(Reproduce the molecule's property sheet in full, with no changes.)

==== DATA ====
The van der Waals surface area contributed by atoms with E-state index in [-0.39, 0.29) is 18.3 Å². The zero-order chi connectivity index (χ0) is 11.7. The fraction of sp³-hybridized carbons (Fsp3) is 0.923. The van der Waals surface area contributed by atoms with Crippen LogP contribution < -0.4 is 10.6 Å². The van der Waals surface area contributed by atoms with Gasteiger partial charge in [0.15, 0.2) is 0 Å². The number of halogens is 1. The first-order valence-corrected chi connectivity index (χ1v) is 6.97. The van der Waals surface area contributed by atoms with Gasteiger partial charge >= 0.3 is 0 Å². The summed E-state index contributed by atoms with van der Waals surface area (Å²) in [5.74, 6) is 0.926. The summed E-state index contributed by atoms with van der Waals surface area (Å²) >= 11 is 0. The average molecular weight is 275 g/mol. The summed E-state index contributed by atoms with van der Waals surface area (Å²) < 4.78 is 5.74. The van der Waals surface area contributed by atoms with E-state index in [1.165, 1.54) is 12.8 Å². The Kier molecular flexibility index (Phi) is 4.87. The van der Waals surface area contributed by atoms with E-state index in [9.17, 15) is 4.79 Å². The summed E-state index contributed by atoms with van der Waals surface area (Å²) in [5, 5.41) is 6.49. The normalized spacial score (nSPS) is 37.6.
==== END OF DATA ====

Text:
The van der Waals surface area contributed by atoms with E-state index in [-0.39, 0.29) is 18.3 Å². The zero-order chi connectivity index (χ0) is 11.7. The fraction of sp³-hybridized carbons (Fsp3) is 0.923. The van der Waals surface area contributed by atoms with Crippen LogP contribution < -0.4 is 10.6 Å². The van der Waals surface area contributed by atoms with Gasteiger partial charge in [0.15, 0.2) is 0 Å². The number of halogens is 1. The first-order valence-corrected chi connectivity index (χ1v) is 6.97. The van der Waals surface area contributed by atoms with Gasteiger partial charge >= 0.3 is 0 Å². The summed E-state index contributed by atoms with van der Waals surface area (Å²) in [5.74, 6) is 0.926. The summed E-state index contributed by atoms with van der Waals surface area (Å²) >= 11 is 0. The average molecular weight is 275 g/mol. The summed E-state index contributed by atoms with van der Waals surface area (Å²) < 4.78 is 5.74. The van der Waals surface area contributed by atoms with E-state index in [1.165, 1.54) is 12.8 Å². The Kier molecular flexibility index (Phi) is 4.87. The van der Waals surface area contributed by atoms with E-state index in [9.17, 15) is 4.79 Å². The summed E-state index contributed by atoms with van der Waals surface area (Å²) in [5, 5.41) is 6.49. The normalized spacial score (nSPS) is 37.6.